How Agribusiness Has Silently Taken Over Organic Food
Organic foods are no longer the domain of health food stores. You can find food with USDA-certified organic labels in most supermarkets, in the same aisle as conventionally grown, pesticide-sprayed produce. This is because there is an increased demand for organic food.
Certified organic foods sold in 2017 totaled $49.4 billion dollars1. After many news articles, documentaries and exposes, organic is now mainstream. In an effort to keep themselves and their children healthier, shoppers are often choosing to fork over a few extra dollars for that organic head of lettuce or carton of strawberries. This mindset change is a positive step in the right direction, but it doesn’t account for the fact that the organic industry, as a whole, has changed too. Shopping for organic food is a mainstream activity, and it makes sense that the industry would follow. Rather than a niche industry of small family farms bringing their produce to market via horse and buggy, Big Organic is now a giant. The industry is supported by billions of dollars, just like villainized industries called Big Dairy or similar names, for the purpose of pitting large corporations against the individual.
Why Do People Want to Go Organic?
Consumers have proven that there is money in the organic industry. The money they outlay proves they are willing to pay in order to avoid pesticides and antibiotics. Many city-dwellers don’t have the time or the resources in order to grow their own vegetables, and even those who live in suburban or rural environments don’t have the time or the knowledge to do so. This is where the organic industry steps in to fill the void. While this is the case, it’s important not to over exaggerate the size of the organic industry. Out of all the land that is cultivated for agricultural purposes, “less than one percent of global agricultural land1” is certified organic. However, most people think that it’s worth it. Links to cancer, memory issues, obesity, sexual dysfunction and other issues are scary enough to make a switch to organic. Some people would go organic on the off chance that they are saving themselves from some pesticide exposure, but clear links have been established in multiple studies.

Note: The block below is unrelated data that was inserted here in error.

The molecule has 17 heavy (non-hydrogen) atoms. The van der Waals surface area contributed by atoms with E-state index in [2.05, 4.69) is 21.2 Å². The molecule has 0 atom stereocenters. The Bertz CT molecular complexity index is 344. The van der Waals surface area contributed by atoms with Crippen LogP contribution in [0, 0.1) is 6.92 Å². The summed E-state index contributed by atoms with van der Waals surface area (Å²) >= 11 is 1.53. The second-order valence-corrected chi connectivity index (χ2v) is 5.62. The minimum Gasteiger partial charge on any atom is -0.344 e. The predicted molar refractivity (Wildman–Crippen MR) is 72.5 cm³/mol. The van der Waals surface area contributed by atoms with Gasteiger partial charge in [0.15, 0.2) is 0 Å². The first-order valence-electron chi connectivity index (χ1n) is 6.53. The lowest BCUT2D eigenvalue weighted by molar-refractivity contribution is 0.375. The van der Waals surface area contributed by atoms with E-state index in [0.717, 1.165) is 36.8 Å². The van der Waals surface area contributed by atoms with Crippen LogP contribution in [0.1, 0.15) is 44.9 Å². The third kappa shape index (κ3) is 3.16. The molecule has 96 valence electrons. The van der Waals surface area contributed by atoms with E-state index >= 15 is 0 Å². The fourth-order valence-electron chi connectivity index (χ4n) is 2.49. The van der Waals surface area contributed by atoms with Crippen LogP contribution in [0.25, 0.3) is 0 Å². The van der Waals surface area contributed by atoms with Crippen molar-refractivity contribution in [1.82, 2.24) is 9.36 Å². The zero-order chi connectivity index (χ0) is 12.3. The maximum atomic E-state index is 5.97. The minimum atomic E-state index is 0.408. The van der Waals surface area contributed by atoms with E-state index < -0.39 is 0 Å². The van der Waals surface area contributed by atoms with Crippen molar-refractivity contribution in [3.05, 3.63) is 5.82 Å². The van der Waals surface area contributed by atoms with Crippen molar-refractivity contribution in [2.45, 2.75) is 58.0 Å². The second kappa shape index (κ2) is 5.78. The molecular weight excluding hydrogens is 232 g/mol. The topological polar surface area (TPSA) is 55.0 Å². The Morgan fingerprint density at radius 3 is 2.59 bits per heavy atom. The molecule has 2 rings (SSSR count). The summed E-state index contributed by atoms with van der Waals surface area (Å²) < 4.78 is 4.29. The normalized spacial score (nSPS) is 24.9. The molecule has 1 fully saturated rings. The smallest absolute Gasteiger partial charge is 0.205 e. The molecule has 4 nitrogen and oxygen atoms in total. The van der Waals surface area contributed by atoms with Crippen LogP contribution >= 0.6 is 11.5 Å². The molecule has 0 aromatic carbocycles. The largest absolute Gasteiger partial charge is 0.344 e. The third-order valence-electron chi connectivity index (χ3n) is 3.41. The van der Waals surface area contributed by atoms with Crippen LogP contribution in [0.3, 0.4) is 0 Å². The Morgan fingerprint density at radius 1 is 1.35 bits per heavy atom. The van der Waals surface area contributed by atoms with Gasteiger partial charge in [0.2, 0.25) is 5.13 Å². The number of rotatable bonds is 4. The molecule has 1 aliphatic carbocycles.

What Is Organic Food?
Initially, it’s important to establish what organic food actually is. There are categories that “organic” food can be lumped in, according to regulators — which includes USDA, the FDA and the EPA. Food that has a USDA seal can fit into one of two categories: either 100% organic or simply organic. One-hundred percent organic food is for one-ingredient items, which could be fruits or eggs for instance. If items have many ingredients, each individual one must be labeled organic2.
What Does the “100% Organic” Label Mean?
Foods that are just labeled “organic” are a little more complicated. According to the Mayo Clinic, an organic label may or may not have a USDA seal, but it means the following:
“If a multi-ingredient food is labeled organic, at least 95 percent of the ingredients are certified organic, excluding salt and water. The nonorganic items must be from a USDA list of approved additional ingredients. These also may have a USDA seal2.”
This approach means that the food labeled organic is still very pure, but the technicalities continue. The last two categories are “made with organic” and “organic ingredients.”
What Does the “Made With Organic” Label Mean?
“Made With Organic” must be composed of 70% certified organic ingredients. On the ingredients list, it must be clearly stated which individual components are organic and which are not. Foods that fall into this category aren’t allowed to carry a USDA seal.